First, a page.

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Passenger car sales are losing to SUVs and here’s why

By Tony O’Kane, 25 Feb 2020 Car News

Ford Puma and Ford Fiesta

Buyer habits are partly fuelling the SUV surge, but profitability has a massive part to play

The trends don’t lie: the last time passenger cars outsold SUVs was in 2016 and the contraction seemingly has no end in sight. Manufacturers are trimming their showroom content as a result, and the logical endgame is dealerships full of SUVs, utes… and not much else.

Ford is one of the most recent to act on the migration, confirming that it’s running out what few Mondeos remain in Australian inventory and that it has no desire to bring in a new generation of Fiesta light hatches besides the performance-oriented Fiesta ST, due here by mid-year.

Ford Focus ST-lINE

The Ford Focus is safe for now, but if you subtract performance cars like the Mustang and Fiesta ST it will be the last conventional passenger car in Ford’s local showrooms by the end of 2020.

“I think the industry as a whole is going through a big transition, and customers too in terms of what it is they use their vehicles for, and you can clearly see the move from passenger to SUV – and even to truck – in terms of the type of vehicle that customers are driving,” said Ford Australia boss Kay Hart.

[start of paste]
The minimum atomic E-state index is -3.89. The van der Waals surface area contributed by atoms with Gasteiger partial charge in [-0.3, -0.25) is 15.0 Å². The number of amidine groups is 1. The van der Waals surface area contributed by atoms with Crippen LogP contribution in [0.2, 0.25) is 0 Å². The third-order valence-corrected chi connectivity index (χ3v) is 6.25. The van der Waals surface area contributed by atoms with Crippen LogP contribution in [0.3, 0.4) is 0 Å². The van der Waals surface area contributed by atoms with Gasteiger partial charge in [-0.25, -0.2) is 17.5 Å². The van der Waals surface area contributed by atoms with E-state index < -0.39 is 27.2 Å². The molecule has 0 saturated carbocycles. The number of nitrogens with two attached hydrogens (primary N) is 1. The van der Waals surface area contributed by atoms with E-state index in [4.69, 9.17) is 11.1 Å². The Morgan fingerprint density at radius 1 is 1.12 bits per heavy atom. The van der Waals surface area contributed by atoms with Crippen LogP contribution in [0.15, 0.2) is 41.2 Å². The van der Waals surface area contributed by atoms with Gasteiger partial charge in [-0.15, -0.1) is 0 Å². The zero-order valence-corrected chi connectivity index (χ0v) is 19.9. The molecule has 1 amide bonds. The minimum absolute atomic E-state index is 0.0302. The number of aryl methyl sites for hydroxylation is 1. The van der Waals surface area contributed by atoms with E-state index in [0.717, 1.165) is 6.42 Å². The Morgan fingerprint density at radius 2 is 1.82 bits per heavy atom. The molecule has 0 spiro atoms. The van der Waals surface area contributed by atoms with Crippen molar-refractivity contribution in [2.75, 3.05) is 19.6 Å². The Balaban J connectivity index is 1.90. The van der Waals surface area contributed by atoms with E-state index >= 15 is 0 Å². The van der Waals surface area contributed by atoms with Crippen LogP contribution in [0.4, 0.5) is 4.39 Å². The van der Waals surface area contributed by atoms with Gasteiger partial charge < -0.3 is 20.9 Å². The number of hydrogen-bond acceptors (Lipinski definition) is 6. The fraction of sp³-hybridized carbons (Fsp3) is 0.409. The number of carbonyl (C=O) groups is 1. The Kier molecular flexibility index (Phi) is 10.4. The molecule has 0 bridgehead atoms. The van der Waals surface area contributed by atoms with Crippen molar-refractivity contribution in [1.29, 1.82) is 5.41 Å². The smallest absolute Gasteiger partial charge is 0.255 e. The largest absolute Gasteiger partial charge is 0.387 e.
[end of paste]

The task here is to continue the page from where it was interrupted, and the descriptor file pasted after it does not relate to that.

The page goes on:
“The Mondeo was a great vehicle, as was Fiesta, but they’re in too small a segment at the moment and customers are moving into the SUV versions of those and that’s where we’re best to invest. We have a few [Mondeos] left, but we’re transitioning out of it. ”

Asked whether Ford Australia would take the next-generation Mondeo/Fusion, Hart shook her head.

“We still believe right now there is a place for Focus here in Australia and we believe there’s a strong place for performance vehicles - passenger performance vehicles. But we’re closely monitoring if that’s the right play, and if that’s what the customers are looking for. Customers will tell us whether or not that is, or whether they are transitioning into a C-SUV or B-SUV.”